We waddled out to the cars - with our various doggy bags - said goodbye and drove back to Philly. Didn't get home until about 11:15, so it was a bit late for a school night.

[But worth it.]

Philadelphia is, apparently, cool now. When I first moved to Old City, I lived at Third and Arch, next to a derelict old building around the corner from the Betsey Ross House. The derelict old building has since been rehabbed into loft apartments and there is a Starbuck's on the first floor. Now, MTV's The Real World is invading my old street corner and setting up shop at the old Seaman's Church right next the BR House, across the street from Mulberry Market.

The Real World?

Production of The Real World Philadelphia is set to run from April through August. The show's 24 episodes will debut in the fall. The sure-to-be-nubile cast members - whose identities are as closely guarded as Academy Award winners - are rumored to be setting up house in Old City at the former Seamen's Church Institute.

"It proves that our cool factor has gone up," says Sharon Pinkenson, who runs the Greater Philadelphia Film Office. She began trying to recruit The Real World in the mid-'90s.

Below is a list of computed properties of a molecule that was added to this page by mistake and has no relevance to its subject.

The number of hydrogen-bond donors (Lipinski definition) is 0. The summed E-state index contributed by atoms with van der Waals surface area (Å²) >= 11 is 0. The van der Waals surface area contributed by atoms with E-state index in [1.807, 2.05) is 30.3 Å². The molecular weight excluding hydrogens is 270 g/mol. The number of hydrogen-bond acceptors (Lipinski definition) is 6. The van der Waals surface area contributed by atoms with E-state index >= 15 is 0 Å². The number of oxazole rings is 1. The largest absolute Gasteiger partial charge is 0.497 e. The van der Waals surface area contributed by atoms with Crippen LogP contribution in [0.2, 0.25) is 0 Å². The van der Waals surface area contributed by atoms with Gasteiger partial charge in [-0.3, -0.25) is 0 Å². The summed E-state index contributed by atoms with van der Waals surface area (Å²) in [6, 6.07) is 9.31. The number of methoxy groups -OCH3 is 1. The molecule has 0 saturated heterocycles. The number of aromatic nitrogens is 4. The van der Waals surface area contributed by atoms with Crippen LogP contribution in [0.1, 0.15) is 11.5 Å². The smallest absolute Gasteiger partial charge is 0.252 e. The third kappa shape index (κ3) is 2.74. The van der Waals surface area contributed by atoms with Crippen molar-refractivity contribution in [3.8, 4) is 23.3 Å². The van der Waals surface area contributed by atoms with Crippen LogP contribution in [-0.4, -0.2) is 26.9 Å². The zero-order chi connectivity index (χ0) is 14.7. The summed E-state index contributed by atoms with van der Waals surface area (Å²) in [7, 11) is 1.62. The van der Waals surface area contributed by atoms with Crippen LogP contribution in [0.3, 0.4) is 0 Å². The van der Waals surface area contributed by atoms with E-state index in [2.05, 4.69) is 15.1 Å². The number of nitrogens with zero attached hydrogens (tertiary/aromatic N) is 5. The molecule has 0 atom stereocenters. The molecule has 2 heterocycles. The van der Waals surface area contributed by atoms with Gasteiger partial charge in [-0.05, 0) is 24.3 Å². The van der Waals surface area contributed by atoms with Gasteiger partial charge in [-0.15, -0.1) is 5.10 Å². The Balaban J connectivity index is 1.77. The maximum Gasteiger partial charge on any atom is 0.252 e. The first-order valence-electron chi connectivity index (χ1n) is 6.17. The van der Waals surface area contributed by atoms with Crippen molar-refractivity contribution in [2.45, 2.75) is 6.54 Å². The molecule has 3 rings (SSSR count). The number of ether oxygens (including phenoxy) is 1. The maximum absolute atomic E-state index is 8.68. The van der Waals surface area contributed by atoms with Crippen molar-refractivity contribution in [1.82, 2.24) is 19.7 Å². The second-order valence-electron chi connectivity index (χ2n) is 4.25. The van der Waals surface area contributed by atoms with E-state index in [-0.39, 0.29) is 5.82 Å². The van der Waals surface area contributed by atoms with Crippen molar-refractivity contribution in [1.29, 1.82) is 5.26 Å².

"We're pretty cool to begin with," says restaurateur Stephen Starr, at whose soon-to-open Continental West, in Center City, speculators believe the cast will work. "But what's important is that it helps Philadelphia appear to be cool on the national stage."

"We've raised the bar," says Pinkenson. "Before it was, 'Why would we go to Philadelphia?' Now it's more like, 'Why haven't we gone to Philadelphia yet?' "

That bar-raising involves more than the martini lounges in Old City and Northern Liberties where the Real Worlders will no doubt find their way.

[Noooo! Don't come up to MY neighborhood!!]

Quote du jour:

"I am always drawn back to places where I have lived, the houses and their neighborhoods."

-- Truman Capote (1924 - 1984)